Getting Out The Good Word
As the 25th annual Recovery Month draws to a close, I find myself struggling with two very different responses. One is optimism based on attending events scheduled during the month to highlight various aspects of our success in dealing with addictions:
- Professional conferences, such as the one on pain and addiction that Kolmac co-sponsored with the Maryland State Medical Society, attracted physicians and other clinicians and document the progress that we are making in understanding and treating these disorders during Recovery Month and beyond
- Social events, such as Recovery in the Park, attracted over 200 people and their families who are enjoying the benefits of overcoming their addictive disease
- Fundraising events during Recovery Month and beyond, such as those sponsored by the Nikki Perlow Foundation, attract hundreds of people from within as well as from outside the recovery community to transform the tragedy of a death into building financial support to reduce future deaths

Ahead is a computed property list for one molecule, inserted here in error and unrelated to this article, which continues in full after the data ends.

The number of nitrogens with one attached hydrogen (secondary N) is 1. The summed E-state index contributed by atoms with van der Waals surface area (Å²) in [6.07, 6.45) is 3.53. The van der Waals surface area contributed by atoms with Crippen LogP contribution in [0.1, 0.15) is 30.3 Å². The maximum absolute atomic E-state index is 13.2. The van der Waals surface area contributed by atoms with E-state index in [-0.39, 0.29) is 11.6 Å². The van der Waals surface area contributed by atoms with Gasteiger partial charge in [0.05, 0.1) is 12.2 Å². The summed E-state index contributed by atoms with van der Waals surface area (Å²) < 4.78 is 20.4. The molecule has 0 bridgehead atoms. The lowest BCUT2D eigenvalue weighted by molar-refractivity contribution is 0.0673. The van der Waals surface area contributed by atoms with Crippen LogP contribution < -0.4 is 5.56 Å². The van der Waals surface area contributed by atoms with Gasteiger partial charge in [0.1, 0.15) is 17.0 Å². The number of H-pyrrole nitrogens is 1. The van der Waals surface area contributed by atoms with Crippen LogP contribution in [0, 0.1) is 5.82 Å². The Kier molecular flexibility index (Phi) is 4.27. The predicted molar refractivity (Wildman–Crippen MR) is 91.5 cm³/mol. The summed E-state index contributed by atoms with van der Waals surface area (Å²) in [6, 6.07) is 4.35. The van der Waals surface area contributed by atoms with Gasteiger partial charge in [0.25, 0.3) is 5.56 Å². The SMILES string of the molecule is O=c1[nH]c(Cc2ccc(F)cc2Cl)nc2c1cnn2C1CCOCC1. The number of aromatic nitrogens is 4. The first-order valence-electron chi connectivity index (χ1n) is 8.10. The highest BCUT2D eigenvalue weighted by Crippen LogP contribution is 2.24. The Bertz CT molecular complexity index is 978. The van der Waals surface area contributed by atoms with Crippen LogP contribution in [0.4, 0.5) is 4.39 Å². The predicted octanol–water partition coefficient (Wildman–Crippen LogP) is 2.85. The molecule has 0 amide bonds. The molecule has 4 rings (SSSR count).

During Recovery Month, my other response is one of impatience that the disease of addictions continues to be regarded with a degree of pessimism and stigma that supporters of other diseases, such as cancer and HIV, have succeeded in reducing. I comfort myself that some progress is, in fact, being made.
At the same time, I have to acknowledge that the harm done to others by addicts who are not in recovery creates ongoing negative publicity that is not the case with other chronic illnesses.
A further complication is that some people in recovery believe that the anonymity tradition of 12-Step programs suggests that they will be endangering their recovery if they speak openly about their situation.
Finally, the fact that a public figure has achieved multiple years of recovery is less likely to be reported prominently by the media than is an embarrassing or even fatal relapse.
For those that share my impatience, my preferred approach is the same that I use for those addicted patients of mine whose road to recovery is a bumpy one—to persevere despite setbacks and what feels like too little progress. Let’s use Recovery Month to raise awareness. Contact us to learn more.